On the album, you sang about love and your life in general. What inspired the storyline?
A song like Rockstar was not just about me; sometimes, I am in a car passing through Oshodi and other places and I see people hustling. I know that people go through a whole lot of struggle. Rockstar, when I was making it, was meant to be a hopeful song. I wanted to let people know that there is always light at the end of the tunnel.

Any personal experiences?
Yes. Songs like Blind; I recorded it after an unusual relationship. However, most of the experiences are not peculiar to me; it could be your story too. I felt like the whole of Nigeria could relate to my sound.

How long did it take to make the album?
I started recording last year, after my last EP; Rockstar is the last song that made the album. I had finished recording the album about four months ago.

How did you begin music?
I entered into music with an ASUU strike; I was strictly a Chemical Engineering student. So, when I was home, I found out that there was a friend of mine who was singing and he was living on my street; he was doing rap battles and all that. He told me about it. I started music out of boredom; I was really bored honestly. So, he taught me how to open an account online on a website where he posted these things.

So, he gave me a name called Kyle B, which was my username. I used this name also as my professional name until 2019. It was two weeks before I signed to Phyno that I switched to my current name.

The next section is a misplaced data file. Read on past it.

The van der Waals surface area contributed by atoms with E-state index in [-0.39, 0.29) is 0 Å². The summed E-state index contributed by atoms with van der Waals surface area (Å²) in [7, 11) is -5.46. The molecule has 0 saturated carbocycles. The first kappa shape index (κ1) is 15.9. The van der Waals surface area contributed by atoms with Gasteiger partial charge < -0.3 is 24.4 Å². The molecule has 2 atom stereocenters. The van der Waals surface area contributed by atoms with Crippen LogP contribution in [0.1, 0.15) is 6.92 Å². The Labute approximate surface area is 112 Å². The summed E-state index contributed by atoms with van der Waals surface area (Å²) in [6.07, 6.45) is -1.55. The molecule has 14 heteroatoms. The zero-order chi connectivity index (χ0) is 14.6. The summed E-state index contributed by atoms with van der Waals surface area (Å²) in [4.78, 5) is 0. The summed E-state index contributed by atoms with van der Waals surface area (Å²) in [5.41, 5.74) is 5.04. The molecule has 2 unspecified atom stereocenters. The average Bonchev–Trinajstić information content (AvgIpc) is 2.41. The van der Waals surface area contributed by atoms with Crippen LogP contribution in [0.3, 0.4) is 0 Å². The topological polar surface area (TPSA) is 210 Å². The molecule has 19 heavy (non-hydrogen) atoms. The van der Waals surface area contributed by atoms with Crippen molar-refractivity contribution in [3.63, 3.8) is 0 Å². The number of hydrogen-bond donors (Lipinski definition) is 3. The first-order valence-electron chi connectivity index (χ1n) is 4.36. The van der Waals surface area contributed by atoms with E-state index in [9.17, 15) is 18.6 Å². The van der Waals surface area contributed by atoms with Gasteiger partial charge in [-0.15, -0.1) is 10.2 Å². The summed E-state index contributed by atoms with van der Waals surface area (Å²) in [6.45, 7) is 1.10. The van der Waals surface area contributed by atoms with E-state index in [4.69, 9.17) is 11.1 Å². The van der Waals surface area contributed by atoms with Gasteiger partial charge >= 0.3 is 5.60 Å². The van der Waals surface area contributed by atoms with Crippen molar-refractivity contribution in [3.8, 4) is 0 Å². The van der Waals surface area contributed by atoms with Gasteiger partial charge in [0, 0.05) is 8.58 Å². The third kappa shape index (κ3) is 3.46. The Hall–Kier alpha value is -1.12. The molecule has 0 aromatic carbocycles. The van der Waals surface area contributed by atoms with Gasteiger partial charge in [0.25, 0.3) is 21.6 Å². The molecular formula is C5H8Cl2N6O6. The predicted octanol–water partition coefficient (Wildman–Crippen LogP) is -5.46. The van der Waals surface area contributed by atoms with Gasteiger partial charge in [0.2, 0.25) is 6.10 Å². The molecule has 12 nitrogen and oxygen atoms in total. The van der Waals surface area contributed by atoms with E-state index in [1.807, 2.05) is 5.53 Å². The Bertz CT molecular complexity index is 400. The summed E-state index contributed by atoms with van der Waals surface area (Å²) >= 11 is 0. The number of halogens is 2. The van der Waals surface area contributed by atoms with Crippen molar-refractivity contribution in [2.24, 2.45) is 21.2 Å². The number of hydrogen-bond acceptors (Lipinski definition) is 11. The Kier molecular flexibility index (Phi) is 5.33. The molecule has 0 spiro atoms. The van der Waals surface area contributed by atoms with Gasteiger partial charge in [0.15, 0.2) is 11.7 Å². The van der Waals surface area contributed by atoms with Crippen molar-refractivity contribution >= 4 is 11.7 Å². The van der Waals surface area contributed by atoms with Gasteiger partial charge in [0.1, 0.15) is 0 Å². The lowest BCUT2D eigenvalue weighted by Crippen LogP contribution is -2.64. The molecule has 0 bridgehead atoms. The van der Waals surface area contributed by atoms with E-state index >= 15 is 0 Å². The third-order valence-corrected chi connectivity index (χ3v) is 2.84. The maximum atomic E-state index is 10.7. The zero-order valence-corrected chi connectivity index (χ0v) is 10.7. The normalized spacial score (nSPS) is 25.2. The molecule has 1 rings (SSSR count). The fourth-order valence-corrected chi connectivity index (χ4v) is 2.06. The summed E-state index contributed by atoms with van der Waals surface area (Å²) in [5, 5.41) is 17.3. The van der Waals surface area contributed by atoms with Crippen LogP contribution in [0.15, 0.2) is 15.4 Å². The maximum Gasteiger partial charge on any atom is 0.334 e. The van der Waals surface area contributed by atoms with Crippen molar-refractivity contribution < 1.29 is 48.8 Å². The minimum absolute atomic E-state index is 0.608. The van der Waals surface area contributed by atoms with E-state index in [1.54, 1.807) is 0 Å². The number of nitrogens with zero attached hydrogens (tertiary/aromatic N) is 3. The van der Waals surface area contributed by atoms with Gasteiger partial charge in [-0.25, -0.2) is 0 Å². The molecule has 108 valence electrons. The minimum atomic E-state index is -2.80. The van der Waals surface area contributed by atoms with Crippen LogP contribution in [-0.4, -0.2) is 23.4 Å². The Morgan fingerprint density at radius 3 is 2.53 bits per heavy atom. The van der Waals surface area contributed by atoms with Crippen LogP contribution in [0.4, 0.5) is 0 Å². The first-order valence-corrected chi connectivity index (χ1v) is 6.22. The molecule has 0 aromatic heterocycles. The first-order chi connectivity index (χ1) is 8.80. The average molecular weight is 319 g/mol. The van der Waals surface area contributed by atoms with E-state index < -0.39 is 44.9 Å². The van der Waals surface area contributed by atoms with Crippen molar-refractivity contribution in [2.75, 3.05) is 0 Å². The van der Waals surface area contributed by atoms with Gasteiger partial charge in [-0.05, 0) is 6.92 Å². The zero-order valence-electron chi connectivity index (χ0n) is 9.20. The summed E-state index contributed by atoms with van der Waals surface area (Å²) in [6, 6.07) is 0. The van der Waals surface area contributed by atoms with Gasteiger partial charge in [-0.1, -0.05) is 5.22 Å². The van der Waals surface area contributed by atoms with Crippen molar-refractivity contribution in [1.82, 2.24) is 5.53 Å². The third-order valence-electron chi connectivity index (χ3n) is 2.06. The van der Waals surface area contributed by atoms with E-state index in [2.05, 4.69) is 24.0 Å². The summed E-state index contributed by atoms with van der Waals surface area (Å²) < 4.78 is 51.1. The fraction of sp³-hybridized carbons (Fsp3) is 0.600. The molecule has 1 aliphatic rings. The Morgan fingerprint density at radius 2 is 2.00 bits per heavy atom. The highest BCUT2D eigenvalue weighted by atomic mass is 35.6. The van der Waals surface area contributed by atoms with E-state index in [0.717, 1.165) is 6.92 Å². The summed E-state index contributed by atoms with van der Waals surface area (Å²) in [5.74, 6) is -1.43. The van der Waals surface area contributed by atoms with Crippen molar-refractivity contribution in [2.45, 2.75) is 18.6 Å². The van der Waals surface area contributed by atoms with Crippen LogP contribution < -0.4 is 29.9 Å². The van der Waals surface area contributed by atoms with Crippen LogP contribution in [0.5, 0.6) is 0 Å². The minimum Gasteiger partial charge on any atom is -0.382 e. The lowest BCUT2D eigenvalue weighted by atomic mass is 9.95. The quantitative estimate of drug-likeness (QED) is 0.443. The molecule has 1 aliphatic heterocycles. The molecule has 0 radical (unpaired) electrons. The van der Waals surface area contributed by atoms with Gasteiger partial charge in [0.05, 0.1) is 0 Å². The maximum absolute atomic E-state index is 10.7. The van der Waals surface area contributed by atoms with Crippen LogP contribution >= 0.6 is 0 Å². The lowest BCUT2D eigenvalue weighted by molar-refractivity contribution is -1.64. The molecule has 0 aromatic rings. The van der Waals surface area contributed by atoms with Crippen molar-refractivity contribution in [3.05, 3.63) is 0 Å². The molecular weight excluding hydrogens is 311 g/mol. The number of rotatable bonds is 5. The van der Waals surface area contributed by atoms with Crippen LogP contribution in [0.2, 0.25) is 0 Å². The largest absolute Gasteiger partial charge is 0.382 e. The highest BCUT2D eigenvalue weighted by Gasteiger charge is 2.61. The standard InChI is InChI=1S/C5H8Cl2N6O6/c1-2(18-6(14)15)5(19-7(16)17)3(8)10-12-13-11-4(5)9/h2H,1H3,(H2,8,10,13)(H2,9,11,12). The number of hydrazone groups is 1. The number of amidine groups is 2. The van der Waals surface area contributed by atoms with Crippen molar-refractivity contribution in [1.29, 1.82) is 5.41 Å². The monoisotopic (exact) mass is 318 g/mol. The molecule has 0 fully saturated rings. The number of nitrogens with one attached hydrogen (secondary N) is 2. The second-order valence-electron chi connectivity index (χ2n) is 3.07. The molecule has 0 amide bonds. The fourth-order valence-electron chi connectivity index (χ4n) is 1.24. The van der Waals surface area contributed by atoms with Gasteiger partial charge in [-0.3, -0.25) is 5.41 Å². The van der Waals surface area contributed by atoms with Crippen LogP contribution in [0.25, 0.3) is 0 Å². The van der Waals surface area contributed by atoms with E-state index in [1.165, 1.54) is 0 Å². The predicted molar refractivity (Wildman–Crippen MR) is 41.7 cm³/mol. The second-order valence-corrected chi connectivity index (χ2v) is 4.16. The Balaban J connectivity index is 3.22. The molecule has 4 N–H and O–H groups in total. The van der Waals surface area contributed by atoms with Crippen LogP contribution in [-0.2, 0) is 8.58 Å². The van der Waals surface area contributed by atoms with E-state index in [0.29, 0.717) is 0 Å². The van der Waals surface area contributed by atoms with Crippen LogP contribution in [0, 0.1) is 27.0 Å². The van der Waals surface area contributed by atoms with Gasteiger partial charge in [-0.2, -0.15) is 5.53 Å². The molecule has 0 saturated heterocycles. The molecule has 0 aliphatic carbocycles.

So, you never saw yourself doing music before then?
No, it never crossed my mind; I loved to listen to music regardless. When I listen to music, I listen as a total fan. I discovered Justin Bieber and Wizkid at the same time; these are the first set of people I saw doing music at that age on TV. I was fascinated that these young people are doing music; I bought their CDs. I also listened to Eminem too, but it was all from a fan point of view.

What inspired the name ‘Superboy Cheque’?
I think I got the Superboy title from watching way too many movies, maybe Superman. But I got the Cheque name from when we were in school. After the ASUU strike, the same friend that introduced me into music was having a freestyle session. So, I tried to freestyle too, but I ended up saying a lot of ‘Mic check, Mic check’, while the beat was just playing away. So, it was too funny and everyone was laughing at me. I even had to drop the mic and stop. The next day, everybody started calling me Check. So, I just changed it to Cheque.